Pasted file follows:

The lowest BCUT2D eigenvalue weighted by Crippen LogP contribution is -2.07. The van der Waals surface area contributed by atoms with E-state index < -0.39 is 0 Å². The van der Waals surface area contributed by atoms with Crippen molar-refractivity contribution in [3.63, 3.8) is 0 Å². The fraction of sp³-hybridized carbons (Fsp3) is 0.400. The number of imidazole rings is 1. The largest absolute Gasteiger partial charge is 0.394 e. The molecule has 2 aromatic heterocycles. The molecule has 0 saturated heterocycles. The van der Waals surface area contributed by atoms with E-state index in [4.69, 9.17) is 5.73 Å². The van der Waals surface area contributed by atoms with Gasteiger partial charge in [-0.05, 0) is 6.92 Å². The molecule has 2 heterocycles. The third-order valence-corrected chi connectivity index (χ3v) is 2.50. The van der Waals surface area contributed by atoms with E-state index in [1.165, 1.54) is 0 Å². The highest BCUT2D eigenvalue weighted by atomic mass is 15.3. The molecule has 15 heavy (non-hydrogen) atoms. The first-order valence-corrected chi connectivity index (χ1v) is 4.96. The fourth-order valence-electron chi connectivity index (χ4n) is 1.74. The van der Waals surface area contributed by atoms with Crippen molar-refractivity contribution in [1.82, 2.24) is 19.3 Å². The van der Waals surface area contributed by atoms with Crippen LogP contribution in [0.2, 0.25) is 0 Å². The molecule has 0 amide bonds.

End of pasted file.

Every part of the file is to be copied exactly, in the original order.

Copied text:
The lowest BCUT2D eigenvalue weighted by Crippen LogP contribution is -2.07. The van der Waals surface area contributed by atoms with E-state index < -0.39 is 0 Å². The van der Waals surface area contributed by atoms with Crippen molar-refractivity contribution in [3.63, 3.8) is 0 Å². The fraction of sp³-hybridized carbons (Fsp3) is 0.400. The number of imidazole rings is 1. The largest absolute Gasteiger partial charge is 0.394 e. The molecule has 2 aromatic heterocycles. The molecule has 0 saturated heterocycles. The van der Waals surface area contributed by atoms with E-state index in [4.69, 9.17) is 5.73 Å². The van der Waals surface area contributed by atoms with Gasteiger partial charge in [-0.05, 0) is 6.92 Å². The molecule has 2 heterocycles. The third-order valence-corrected chi connectivity index (χ3v) is 2.50. The van der Waals surface area contributed by atoms with E-state index in [1.165, 1.54) is 0 Å². The highest BCUT2D eigenvalue weighted by atomic mass is 15.3. The molecule has 15 heavy (non-hydrogen) atoms. The first-order valence-corrected chi connectivity index (χ1v) is 4.96. The fourth-order valence-electron chi connectivity index (χ4n) is 1.74. The van der Waals surface area contributed by atoms with Crippen molar-refractivity contribution in [1.82, 2.24) is 19.3 Å². The van der Waals surface area contributed by atoms with Crippen LogP contribution in [0.2, 0.25) is 0 Å². The molecule has 0 amide bonds.